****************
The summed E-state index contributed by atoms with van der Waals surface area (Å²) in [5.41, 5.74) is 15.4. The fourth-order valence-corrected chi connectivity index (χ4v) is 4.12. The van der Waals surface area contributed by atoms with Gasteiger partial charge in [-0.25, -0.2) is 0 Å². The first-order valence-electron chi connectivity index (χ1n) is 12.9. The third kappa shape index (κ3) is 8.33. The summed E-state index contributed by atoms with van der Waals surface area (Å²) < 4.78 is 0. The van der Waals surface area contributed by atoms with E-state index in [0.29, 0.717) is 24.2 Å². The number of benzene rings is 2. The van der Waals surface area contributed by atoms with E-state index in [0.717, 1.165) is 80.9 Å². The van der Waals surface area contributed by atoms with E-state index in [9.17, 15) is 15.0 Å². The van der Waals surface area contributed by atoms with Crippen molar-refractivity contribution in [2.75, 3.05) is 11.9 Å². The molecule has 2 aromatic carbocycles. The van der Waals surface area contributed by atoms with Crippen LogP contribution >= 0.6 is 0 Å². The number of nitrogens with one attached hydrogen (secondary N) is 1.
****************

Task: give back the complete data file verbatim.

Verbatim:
The summed E-state index contributed by atoms with van der Waals surface area (Å²) in [5.41, 5.74) is 15.4. The fourth-order valence-corrected chi connectivity index (χ4v) is 4.12. The van der Waals surface area contributed by atoms with Gasteiger partial charge in [-0.25, -0.2) is 0 Å². The first-order valence-electron chi connectivity index (χ1n) is 12.9. The third kappa shape index (κ3) is 8.33. The summed E-state index contributed by atoms with van der Waals surface area (Å²) < 4.78 is 0. The van der Waals surface area contributed by atoms with E-state index in [0.29, 0.717) is 24.2 Å². The number of benzene rings is 2. The van der Waals surface area contributed by atoms with E-state index in [0.717, 1.165) is 80.9 Å². The van der Waals surface area contributed by atoms with E-state index in [9.17, 15) is 15.0 Å². The van der Waals surface area contributed by atoms with Crippen molar-refractivity contribution in [2.75, 3.05) is 11.9 Å². The molecule has 2 aromatic carbocycles. The van der Waals surface area contributed by atoms with Crippen LogP contribution >= 0.6 is 0 Å². The number of nitrogens with one attached hydrogen (secondary N) is 1.